Friday, September 16, 2005

Hurricane Dissemble Makes Landfall at 9pm

The presidential speech from historic Jackson Square Thursday night was dripping with metaphor as George W. Bush faced his nation alone.  He stood, isolated by his handler's choice to address a country where he is more and more, day by day isolated by plummeting approval ratings. 


He took a good deal for granted. “And tonight I offer this pledge of the American people: Throughout the area hit by the hurricane, we will do what it takes, we will stay as long as it takes, to help citizens rebuild their communities and their lives.” Not a pledge to the American people, but one of. The elemental truth he failed to mention was that he intended to put it all on an American credit-card.


BushneworleansFurther along, he said, “In the task of recovery and rebuilding, some of the hardest work is still ahead.” True enough, and then came the clincher. “And it will require the creative skill and generosity of a united country.”  Good speech-writing, an A+ for taking yet another American tragedy and fashioning it to personally suit this president’s frantic need to stop the bleeding in his polls. The call for unity is traditionally a call to bring together disparate groups within society, not to pull back a country that has lost confidence in its leader.


Thus was the real purpose of this performance revealed.


“To carry out the first stages of the relief effort and begin rebuilding at once, I have asked for, and the Congress has provided, more than $60 billion.  This is an unprecedented response to an unprecedented crisis, which demonstrates the compassion and resolve of our nation.” For this our president asks nothing from us financially except a temporary suspension of belief.  It’s all on the cuff, the bar is open and drinks are on the house.


“In the rebuilding process, there will be many important decisions and many details to resolve.  Yet we are moving forward according to some clear principles.” Among those principles is the lifting of prevailing wage laws, the hundredfold expansion of no-bid procurement limits, the determination to use this latest disaster as a wedge to pound through additional conservative priorities and finally, finally dismantle the last remaining entitlements of the poor.  All in the name of unity.  All on the cuff.  All accompanied by the cry to make permanent the ill advised tax gifts to the rich that distinguished his first term.


“Within the Gulf region are some of the most beautiful and historic places in America.  As all of us saw on television, there is also some deep, persistent poverty in this region as well.  That poverty has roots in a history of racial discrimination, which cut off generations from the opportunity of America.  We have a duty to confront this poverty with bold action.”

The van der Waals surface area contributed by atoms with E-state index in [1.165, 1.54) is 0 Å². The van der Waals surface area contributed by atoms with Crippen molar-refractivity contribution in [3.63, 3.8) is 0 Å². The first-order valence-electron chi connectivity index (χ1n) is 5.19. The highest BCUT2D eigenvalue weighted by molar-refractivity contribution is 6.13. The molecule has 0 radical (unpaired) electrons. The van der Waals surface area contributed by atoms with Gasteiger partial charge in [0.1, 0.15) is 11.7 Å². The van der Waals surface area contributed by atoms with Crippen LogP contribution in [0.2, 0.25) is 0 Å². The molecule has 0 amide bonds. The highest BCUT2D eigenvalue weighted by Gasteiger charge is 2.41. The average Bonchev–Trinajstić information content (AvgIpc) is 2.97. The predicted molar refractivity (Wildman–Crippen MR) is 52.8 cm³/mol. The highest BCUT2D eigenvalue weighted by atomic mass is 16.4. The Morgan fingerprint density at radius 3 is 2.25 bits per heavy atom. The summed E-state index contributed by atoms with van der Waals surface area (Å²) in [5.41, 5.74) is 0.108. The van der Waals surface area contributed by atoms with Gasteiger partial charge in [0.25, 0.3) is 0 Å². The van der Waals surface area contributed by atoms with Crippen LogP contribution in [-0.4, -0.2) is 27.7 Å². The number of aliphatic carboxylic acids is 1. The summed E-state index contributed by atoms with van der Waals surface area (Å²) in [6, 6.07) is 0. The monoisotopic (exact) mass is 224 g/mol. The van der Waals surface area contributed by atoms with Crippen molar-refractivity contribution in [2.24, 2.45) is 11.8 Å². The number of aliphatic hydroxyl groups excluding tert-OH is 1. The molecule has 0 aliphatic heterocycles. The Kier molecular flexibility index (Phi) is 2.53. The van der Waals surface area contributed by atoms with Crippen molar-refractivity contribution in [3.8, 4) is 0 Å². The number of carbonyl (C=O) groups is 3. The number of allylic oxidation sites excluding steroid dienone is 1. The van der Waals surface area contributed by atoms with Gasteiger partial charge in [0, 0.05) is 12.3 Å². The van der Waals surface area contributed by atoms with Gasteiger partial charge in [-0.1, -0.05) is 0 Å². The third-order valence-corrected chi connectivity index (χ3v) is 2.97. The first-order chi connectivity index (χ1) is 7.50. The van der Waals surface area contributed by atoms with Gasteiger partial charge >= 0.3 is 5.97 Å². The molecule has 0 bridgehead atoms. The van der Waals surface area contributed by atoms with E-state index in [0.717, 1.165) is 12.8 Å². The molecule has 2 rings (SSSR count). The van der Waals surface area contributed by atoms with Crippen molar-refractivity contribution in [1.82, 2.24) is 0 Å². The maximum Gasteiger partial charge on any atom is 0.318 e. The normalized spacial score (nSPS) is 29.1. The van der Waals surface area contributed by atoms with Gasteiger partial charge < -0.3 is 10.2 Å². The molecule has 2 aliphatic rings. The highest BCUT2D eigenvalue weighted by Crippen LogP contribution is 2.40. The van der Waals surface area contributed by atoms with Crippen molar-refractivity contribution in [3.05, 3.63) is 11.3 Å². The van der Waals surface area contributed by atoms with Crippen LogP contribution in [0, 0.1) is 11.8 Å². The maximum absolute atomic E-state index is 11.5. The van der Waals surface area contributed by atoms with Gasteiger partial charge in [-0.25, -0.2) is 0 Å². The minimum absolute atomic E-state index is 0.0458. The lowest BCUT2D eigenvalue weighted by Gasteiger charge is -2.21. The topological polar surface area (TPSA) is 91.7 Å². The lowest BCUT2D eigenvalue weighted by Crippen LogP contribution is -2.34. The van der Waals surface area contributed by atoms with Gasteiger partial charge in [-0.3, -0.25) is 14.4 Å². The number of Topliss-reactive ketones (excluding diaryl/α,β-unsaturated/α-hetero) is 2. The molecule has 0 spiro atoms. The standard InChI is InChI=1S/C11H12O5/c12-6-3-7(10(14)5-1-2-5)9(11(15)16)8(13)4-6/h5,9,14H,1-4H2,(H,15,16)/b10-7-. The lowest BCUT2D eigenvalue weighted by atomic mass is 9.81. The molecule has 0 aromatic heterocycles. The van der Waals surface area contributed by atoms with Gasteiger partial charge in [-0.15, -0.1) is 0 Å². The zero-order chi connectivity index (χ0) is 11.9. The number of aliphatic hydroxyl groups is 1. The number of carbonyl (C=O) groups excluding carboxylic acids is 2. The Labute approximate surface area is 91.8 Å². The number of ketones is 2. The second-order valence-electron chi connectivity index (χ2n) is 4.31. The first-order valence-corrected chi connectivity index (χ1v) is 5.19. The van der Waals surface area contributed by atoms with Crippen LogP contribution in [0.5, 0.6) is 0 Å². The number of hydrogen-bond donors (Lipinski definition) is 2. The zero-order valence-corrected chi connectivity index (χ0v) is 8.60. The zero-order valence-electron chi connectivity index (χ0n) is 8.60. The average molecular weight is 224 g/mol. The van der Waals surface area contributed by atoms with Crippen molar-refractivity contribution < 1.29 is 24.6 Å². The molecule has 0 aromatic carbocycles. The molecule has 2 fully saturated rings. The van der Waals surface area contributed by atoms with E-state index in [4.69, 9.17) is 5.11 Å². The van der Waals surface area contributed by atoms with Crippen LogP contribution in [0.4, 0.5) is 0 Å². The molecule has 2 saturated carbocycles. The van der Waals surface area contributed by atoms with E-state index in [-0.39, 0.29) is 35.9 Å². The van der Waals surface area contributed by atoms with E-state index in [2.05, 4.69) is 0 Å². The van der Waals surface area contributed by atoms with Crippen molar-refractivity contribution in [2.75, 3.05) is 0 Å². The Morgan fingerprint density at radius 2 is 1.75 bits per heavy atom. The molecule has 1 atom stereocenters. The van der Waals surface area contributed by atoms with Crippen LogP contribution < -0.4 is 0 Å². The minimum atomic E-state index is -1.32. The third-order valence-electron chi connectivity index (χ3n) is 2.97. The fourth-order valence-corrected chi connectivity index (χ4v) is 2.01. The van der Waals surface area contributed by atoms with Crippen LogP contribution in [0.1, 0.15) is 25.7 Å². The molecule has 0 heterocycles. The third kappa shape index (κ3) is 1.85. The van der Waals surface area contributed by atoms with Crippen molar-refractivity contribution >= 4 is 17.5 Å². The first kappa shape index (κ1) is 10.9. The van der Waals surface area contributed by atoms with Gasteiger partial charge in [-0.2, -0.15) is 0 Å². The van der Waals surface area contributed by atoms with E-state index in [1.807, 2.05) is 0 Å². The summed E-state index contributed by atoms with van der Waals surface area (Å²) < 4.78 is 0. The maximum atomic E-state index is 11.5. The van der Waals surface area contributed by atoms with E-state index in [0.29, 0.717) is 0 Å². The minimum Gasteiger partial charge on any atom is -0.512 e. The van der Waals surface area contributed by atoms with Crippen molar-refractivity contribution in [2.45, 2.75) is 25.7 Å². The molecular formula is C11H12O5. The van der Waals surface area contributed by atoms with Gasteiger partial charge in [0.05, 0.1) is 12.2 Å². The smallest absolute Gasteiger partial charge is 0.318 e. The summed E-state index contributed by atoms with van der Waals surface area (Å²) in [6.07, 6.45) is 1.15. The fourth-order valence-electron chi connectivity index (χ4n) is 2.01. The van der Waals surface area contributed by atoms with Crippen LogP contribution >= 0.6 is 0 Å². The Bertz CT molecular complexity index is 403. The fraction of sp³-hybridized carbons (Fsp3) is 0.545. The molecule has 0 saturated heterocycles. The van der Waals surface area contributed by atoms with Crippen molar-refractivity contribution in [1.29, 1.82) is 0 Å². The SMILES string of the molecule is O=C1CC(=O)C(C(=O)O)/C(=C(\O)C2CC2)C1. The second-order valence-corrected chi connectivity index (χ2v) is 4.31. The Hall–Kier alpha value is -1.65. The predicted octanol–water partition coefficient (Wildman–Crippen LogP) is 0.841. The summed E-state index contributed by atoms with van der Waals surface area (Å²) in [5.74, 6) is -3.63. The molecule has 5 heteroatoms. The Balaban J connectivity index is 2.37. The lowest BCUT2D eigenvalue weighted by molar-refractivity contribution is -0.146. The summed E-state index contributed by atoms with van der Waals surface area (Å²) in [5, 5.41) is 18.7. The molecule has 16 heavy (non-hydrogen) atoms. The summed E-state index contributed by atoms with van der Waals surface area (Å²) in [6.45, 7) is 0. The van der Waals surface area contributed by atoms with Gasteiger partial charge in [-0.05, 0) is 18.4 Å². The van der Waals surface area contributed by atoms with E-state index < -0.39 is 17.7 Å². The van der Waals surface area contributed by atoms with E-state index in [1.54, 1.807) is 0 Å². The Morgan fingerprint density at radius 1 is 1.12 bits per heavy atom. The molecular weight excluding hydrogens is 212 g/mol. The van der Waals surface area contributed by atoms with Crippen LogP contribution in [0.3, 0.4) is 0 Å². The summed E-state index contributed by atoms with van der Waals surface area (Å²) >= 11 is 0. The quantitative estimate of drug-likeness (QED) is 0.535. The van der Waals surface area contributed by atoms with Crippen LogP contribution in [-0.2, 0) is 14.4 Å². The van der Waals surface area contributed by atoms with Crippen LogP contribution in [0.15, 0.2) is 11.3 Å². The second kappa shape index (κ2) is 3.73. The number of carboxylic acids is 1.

Well, it’s hard to find words to comment on that statement. Talk about coming late to the party, these proclamations are more John Kennedy than George Bush.  This president has been more uncaring of the poor than any predecessor and it is his compassionate conservatism that has kept the minimum wage at $5.15, about the price of a pack of cigarettes or a couple gallons of gas (if you’re lucky).  Confronting poverty with bold action in order to save his political ass is among the most egregious deceptions of the Bush administration.  How the working poor of this nation will react to this thinly-disguised misrepresentation is anybody’s guess.


The whole charade in front of Saint Louis Cathedral is an acting out of another metaphor; the man who killed his family and then threw himself on the mercy of the court because he was an orphan.  Having turned away from the poor and blaming their circumstance on laziness, George Bush now claims at the same time and in the same breath that he will confront poverty with bold action. 


That bold action is to take away fair wages to save his government money he hasn’t had the courage to ask for in tax increases. A bold plan indeed.  Two-faced, misleading and self-serving all come to mind before his own description. There is too much grist in the mill of this speech for one commentary. 


Tomorrow, as Scarlett O'Hara said, is another day.
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